Guest Blog: Mike Justice
President, UPA Technology

Forming good parts is a demanding and difficult task, mainly because of the many variables that can interrupt the process. Stamping problems can be due to several areas including problems with dies, substrates, press issues as well as incorrect amounts of lubricant. Quickly evaluating and eliminating the possible causes of stamping problems speeds up correction at the press where downtime often is measured by minutes/month.

Quantifying lubricant thickness quickly and accurately can determine or eliminate whether lubricant issues are the cause of forming issues. But, measuring lubricant thickness has not been easy and has been the cause of much discussion and dissension.  

Stampers, processors and mills are routinely tasked with accurately measuring oil-films ranging between 7-120 Milligrams per square foot (mg/ft2) in order to meet specification for making good parts.  As a thickness instead of a weight, this equates to only 2 - 40 millionths of an inch! Making things even more challenging is that measurements have to be made instantly, portably, on a number of different substrates, and the inspection equipment must be easy to operate with virtually no training. In reality, this is but one of the many difficult challenges facing the stamping industry, metals mills and coil processors.    
Lubricant thickness has been determined for many years from weighing a sample, cleaning off the lubricant and then re-weighing (weigh/strip /weigh). The average thickness of lubricant can then be calculated from those numbers. Mills and automotive plants have used this method because of the availability of extremely accurate scales/balances, but the weigh/strip/weigh method is not without issues. The weight difference between coated and uncoated samples can be less than .008 grams. Adding all of the uncertainties resulting from imperfect sample size, scale error, uneven lube distribution and improper handling normally reduces the accuracy to below acceptable limits. Plus, the weigh/strip/weigh method is destructive, slow and untraceable to any national standard.

Fortunately, advancements in electronics technology are occurring rapidly and many promising new technologies have been introduced. This is good news and just in time for measuring at the tightened lubricant-thickness specification requirements that have increasingly become difficult to confirm and control.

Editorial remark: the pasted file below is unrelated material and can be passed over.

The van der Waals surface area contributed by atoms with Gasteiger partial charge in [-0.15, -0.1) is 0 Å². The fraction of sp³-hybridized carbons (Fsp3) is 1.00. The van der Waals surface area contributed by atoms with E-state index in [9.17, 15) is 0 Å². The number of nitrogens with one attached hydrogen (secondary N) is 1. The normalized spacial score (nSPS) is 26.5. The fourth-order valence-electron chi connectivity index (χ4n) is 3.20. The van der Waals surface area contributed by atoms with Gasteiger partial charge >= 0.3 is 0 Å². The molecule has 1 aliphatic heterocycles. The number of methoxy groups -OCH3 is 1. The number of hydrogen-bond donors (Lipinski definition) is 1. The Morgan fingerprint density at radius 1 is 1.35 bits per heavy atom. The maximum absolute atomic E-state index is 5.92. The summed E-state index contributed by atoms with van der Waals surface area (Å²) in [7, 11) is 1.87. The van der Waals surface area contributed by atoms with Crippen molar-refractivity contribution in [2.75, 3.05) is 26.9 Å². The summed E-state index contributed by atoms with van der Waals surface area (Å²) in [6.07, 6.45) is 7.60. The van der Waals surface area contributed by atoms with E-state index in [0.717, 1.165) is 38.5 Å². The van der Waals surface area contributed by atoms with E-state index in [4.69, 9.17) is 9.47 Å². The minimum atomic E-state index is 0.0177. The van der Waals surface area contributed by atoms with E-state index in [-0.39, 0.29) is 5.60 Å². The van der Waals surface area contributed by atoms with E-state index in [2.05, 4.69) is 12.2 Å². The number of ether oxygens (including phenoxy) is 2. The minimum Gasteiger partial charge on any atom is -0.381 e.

New measurement devices are primarily using infra-red, beta backscatter or ultra-violet principles for oil-film measurement. Each of these new technologies have their strengths and weaknesses, so choosing the best one will depend on any number of factors, depending on the specific conditions.  Choosing the wrong method can be an expensive mistake, so doing some homework beforehand is worth the effort. Gone are the days when companies can say “I will use this method—because my customer uses it.”  Having both companies using an incorrect method

doesn’t help anyone, so the best choice of instrumentation should be based on facts and careful evaluation.

Hear more from Mike at PMA's Metal Stamping Technology and Tool & Die Conference, December 6-7, 2016 in Chicago, IL.

Tuesday, November 22, 2016

Automotive Tooling Industry: Where To From Here?

Guest Blog: Laurie Harbour
President and CEO, Harbour Results, Inc. 

In 2016 the U.S. manufacturing industry was relatively stable with overall production slightly up from previous years. Specifically, the automotive tool and die industry was predicted to be busy with forecasted tooling spend on the rise. However, taking a closer look, the year proved to be a bit more challenging. Data collected through the Harbour Results’ Harbour IQ pulse survey (a business intelligence tool for performance, financial, operational, trend and market data), which was completed by more than 100 tool shops globally in the second quarter of 2016, has shown that capacity reached a low of 81 percent among die shops in late 2015 and early 2016, but was expected to rebound to 78 and 86 percent respectively by year end.

So what caused the slow down?
  1. Program delays—on average, just over 20 percent of vehicle launches were delayed in 2015 and 2016. 
  2. Work on hold—in early 2016, 18 percent of all work that had been awarded was on hold for reasons outside the tooling shops.
Looking forward, the U.S. automotive industry is predicted to maintain vehicle sales at or near 17.4 million units in 2017. However, for the tool and die industry it is important to note the industry is expected to source tooling to support 70 new vehicle launches, which is more than any other year between 2014-2022. Tooling spend for 2017 is expected to be $13.7 billion while 2018 is expected to be $10.7 billion.

Delivering Operational Excellence
Today, tool and die making is no longer an art, but a manufacturing process. Yes, it is true that each die is unique, but the process to build it should be standard and repeatable. A shop owner’s goal should be to reduce all unnecessary activity and the key to that is collecting and analyzing the right data. Easier said than done, we know.

The best die shops are investing in technology to help them better understand what is happening on the shop floor. Tools such as enterprise resource planning (ERP) software and machine monitoring systems can assist in gathering data points and tracking key trends over time (utilization and efficiency) to help better make informed decisions impacting the shop.